When it comes to politicizing masks, I plead guilty — proudly. I wear my heart and soul on a white cotton mask emblazoned with “Save America. Vote Blue.” In a sea of anonymous Saniflush blue face coverings, mine stands out and frequently draws a thumbs up or a furtively whispered, “I like your mask.”
But yesterday I spotted one that trumped mine because it neatly captured the immoral absurdity of the brouhaha ginned up by Trumpers. "I wear a mask because I want to live until Nov. 3rd,” it read.
Do we ever. As Stephen Colbert recently joked, “Scientists have declared 2020 the longest year on record.”
It does feel like we’re inching in slow mo toward Election Day 2020. Not only has Trump managed to bungle three crises evocative of their historic forerunners — the 1918 pandemic, the 1938 Great Depression and the 1968 civil rights riots — he’s done it all at the same time. No wonder the latest NBC News/Wall Street Journal poll found 72% of Americans think the country is on the wrong track. (The real surprise is that 19% think we’re doing fine.) And, in another bellwether of the country’s mood, Gallup found that pride in America has fallen to an all-time low.
With the country's stature in the world at its lowest ebb in modern history, Teflon Don’s giant con appears to be unraveling. While the United States is widely pitied for its Third World response to the pandemic, Trump is finally being held to account for epic incompetence that has caused incalculable suffering as well as 40,000 and counting needless deaths. As the coronavirus statistics soar, Trump’s poll numbers sink. Even the vaunted Trump base apparently is not immune, WaPo columnist George Will notes in “The nation is in a downward spiral. Worse is yet to come.” Trump faithful among independents, women without college degrees and Evangelicals are starting to peel off. Granted, some 84% of those who identify as Republicans say they support the president but that number is down from a high of 97%.
“Those who are moving away from Trump appear to be doing so due to dissatisfaction over his mismanagement of the pandemic...if you're running for office, killing your voters via incompetence is a bad strategy.”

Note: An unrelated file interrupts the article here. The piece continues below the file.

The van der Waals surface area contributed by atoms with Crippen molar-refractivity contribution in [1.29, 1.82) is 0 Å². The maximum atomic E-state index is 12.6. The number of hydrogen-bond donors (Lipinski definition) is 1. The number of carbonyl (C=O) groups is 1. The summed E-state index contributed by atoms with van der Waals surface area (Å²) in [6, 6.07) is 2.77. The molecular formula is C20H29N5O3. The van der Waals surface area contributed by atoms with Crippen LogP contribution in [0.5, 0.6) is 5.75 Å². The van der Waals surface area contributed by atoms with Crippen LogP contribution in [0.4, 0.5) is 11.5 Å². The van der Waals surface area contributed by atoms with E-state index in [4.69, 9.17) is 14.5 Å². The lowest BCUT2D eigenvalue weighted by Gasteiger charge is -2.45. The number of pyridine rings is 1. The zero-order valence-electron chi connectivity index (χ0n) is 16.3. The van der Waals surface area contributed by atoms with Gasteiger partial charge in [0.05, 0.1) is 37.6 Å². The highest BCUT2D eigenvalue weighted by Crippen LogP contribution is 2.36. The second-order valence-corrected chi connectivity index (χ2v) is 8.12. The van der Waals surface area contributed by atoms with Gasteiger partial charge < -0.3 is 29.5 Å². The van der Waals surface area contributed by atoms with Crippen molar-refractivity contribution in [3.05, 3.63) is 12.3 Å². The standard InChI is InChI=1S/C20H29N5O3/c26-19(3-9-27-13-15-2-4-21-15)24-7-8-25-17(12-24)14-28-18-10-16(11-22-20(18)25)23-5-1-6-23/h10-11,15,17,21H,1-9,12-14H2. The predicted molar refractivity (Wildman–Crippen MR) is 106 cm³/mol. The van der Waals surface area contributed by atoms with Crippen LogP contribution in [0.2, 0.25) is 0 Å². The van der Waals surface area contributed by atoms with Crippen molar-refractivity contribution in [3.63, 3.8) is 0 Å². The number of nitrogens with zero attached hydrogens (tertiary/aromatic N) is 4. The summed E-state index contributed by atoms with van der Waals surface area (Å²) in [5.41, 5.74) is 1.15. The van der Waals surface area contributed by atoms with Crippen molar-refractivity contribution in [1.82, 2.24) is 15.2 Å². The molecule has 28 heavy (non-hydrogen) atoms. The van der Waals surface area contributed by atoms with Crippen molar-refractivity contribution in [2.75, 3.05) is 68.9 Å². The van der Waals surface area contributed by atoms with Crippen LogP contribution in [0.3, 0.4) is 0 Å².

So tweeted feisty election forecaster Dr. Rachel Bitecofer who burst onto the national scene when she nailed the outcome of the 2018 Congressional mid-terms five months before Election Day. Bitecofer, a political scientist and Senior Fellow at the Niskanan Center, up-ended conventional prognostication with an innovative forecasting model that hinges on a simple premise: turnout explains everything. She argues that American elections have become highly predictable because they’ve become increasingly nationalized (think high profile congressional races like Democratic candidate Sara Gideon running against Senator Susan Collins.) She feels that partisanship translates into an identity-based vote determinant for all but a small slice of the electorate. Modern American elections, she says, no longer are shaped by the relatively small number of coveted "swing voters” who might change their minds. Instead, victory turns on shifts in who decides to vote in the first place.
I spoke with Dr. Bitecofer as part of my research to moderate a virtual town hall she’ll be headlining (along with political legend David Axelrod and MSNBC’s Steve Kornacki) next Sunday, July 26th. Also known as the “Election Whisperer,” she’ll share her predictions about who will win in November during that program. She’ll also talk about the need for Democrats to ratchet up their ability to message as concisely and effectively as Republicans, who excel at bumper sticker branding. “Democrats need to make their case to voters more of an emotional appeal. Instead of giving out 18 bullet points about a policy, say one thing that touches the heart,” she advises. And, she’ll talk about the best strategy to stoke Democratic turnout. It’s the same game plan Congresswoman Katie Porter extolled during a recent Zoom event. “Don’t waste your time on voters who aren’t persuadable” said the representative from California’s 45th District. "Someone who gets up in the morning and puts on a MAGA hat is not persuadable by November. Those folks are immovable. Instead, use your time trying to convince those not inclined to vote that they should…that may mean trying to restore their belief in democracy.”
Between the time I started to write this piece and now - a space of three hours - analyst Nate Silver reported that Joe Biden has widened his lead over Donald Trump in one poll by another 2 points. Yet even as the data is piling up and pointing to a blue tsunami in November, Democrats — including me — ping pong emotionally between euphoria and despondence. As WaPo columnist Michael Gerson noted, "Whenever President Trump’s likely loss of the 2020 election is mentioned, many respond, in hope or in fear: 'But 2016 . . .' The effect is to impute almost magical populist powers to the president. Anyone who pulled off such a political miracle can presumably perform one again.”